The rise of medi moguls
This essay will chronologically examine the economical and political changes which have underpinned the rise of media moguls in the second half of the twentieth century in Britain. At the beginning the essay will analyse the changes due to the introduction of commercial television – Independent Television - in the 1950s. The essay will then describe the period between the late 1970s and the beginning 1990s: Firstly, the ineffectiveness of anti-monopoly law at the end of the 1970s and then the political change to a Conservative government, which weakened the unions and had big influences on media ownership. Further it will analyse the changes in business and economy, the “Alliance capitalism”, and the technological innovations that led to new media markets. The essay will then evaluate the Broadcasting Acts of 1990 and 1996 and their influence on media ownership and concentration. Finally the essay will summarise the concerns the rise of media moguls have caused.
In 1955 commercial television in form of ITV was introduced to Britain. It was difficult to attract press investors for ITV because they saw it as their enemy so franchises were awarded to those who were willing to invest in something that was sure to have early losses. This made the rise of the Grade brothers possible, who became the dominant figures in one of the leading ITV companies, ATV. They also had a major role in the London theatre and entertainment market. They were able to contract talents due to being their agent, let them appear in one of their theatres and televise it for broadcasts on ITV. Despite the conflicts of interests there were no legal restrictions on being both agent and theatre owner or on the only formally separate companies the brother ran which could have stopped their rise (Tunstall, 1991).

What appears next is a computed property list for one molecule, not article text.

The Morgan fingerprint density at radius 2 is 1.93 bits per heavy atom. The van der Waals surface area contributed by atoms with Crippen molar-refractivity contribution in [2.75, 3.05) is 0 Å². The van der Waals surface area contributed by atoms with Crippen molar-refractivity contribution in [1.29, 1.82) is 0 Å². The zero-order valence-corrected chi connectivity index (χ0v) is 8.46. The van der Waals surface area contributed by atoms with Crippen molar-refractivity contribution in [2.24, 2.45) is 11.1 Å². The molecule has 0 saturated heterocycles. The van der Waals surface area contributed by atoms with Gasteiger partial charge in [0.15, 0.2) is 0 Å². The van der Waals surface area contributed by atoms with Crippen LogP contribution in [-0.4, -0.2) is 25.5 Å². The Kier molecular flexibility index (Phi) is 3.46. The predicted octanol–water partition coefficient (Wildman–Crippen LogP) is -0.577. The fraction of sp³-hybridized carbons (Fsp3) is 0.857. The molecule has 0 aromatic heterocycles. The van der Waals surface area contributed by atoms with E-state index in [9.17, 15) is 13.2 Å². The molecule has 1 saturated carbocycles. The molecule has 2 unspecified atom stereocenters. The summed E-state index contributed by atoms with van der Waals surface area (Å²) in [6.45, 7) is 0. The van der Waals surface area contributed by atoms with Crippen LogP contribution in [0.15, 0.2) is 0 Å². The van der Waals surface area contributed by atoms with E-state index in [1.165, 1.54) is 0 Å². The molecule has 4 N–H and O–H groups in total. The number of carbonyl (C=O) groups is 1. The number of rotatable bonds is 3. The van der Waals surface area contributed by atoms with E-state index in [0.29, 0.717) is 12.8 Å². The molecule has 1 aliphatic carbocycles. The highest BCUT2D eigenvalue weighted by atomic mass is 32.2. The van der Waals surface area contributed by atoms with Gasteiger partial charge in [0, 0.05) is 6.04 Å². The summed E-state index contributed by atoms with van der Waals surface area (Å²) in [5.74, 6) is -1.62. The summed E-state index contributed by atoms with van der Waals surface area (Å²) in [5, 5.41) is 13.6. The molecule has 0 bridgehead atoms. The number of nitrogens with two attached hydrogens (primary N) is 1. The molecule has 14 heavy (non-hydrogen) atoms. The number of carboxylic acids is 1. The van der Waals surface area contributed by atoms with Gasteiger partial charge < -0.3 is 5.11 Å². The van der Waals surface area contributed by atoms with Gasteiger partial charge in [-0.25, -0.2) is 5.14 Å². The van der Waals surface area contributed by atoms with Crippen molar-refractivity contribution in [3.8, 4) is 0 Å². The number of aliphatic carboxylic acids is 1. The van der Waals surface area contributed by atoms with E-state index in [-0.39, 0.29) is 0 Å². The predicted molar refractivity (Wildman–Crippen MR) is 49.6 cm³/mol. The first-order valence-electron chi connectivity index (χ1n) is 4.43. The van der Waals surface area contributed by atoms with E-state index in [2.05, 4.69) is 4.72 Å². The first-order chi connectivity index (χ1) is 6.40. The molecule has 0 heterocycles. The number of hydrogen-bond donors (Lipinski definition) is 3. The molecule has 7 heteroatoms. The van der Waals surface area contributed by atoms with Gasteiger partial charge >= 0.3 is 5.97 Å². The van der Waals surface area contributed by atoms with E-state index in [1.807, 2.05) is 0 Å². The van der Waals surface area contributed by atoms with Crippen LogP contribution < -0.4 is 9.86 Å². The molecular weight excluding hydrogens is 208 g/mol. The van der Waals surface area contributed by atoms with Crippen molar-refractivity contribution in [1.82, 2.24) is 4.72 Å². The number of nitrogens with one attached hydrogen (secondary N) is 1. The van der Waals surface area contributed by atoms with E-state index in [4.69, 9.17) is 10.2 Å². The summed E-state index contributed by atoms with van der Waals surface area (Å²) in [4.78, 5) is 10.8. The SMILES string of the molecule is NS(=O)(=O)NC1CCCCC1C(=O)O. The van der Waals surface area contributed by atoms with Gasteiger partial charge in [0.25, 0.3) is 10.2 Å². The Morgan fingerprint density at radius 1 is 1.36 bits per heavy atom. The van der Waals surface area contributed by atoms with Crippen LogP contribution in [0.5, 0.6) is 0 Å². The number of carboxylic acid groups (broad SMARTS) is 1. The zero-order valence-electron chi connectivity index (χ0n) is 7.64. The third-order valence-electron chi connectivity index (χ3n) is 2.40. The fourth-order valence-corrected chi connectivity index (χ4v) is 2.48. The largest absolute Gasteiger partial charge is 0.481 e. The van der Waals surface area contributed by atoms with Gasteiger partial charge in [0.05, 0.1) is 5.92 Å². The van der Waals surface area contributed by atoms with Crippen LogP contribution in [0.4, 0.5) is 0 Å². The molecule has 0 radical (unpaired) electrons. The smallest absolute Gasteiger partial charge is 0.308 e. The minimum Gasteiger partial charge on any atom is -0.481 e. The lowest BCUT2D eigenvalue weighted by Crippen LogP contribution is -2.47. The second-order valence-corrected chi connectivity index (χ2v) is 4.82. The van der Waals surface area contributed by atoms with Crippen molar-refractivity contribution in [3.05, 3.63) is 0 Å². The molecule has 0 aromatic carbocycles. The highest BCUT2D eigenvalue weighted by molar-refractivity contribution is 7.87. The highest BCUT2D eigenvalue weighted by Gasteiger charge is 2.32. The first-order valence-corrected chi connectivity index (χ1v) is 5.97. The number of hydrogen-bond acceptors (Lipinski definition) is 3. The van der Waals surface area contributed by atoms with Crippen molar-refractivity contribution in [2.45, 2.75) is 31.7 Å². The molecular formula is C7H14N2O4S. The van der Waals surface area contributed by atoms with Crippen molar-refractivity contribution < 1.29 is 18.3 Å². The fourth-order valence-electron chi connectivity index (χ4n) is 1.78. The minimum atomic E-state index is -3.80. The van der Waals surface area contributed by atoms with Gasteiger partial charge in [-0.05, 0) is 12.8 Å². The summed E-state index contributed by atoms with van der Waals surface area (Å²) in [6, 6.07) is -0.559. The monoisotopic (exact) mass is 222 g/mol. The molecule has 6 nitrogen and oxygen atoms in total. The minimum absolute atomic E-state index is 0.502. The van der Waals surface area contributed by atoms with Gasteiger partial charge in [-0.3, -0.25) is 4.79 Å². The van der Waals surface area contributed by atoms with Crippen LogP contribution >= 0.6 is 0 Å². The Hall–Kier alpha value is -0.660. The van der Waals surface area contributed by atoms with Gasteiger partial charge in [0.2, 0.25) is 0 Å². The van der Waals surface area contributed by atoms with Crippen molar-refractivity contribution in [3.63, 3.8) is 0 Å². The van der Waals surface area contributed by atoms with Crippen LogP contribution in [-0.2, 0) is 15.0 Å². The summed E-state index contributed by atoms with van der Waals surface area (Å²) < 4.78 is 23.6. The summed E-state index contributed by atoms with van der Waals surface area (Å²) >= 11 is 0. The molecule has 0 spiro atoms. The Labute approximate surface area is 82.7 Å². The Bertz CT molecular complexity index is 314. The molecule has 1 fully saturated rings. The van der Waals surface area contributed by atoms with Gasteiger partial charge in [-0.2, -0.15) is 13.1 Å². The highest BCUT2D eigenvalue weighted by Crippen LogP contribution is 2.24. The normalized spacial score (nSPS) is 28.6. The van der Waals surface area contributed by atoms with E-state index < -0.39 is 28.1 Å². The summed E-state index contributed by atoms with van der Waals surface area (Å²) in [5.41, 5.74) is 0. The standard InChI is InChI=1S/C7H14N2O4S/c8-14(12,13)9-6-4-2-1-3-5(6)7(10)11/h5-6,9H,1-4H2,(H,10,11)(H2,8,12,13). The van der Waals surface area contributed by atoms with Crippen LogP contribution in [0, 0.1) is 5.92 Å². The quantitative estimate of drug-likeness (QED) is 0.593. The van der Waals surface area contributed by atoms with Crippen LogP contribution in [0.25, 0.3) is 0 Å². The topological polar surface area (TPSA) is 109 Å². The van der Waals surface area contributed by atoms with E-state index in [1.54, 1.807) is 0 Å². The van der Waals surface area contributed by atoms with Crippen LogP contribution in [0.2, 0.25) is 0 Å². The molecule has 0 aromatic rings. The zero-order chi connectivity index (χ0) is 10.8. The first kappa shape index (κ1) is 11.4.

- Quote paper
- Torsten Teering (Author), 2002, The rise of medi moguls, Munich, GRIN Verlag, https://www.grin.com/document/17383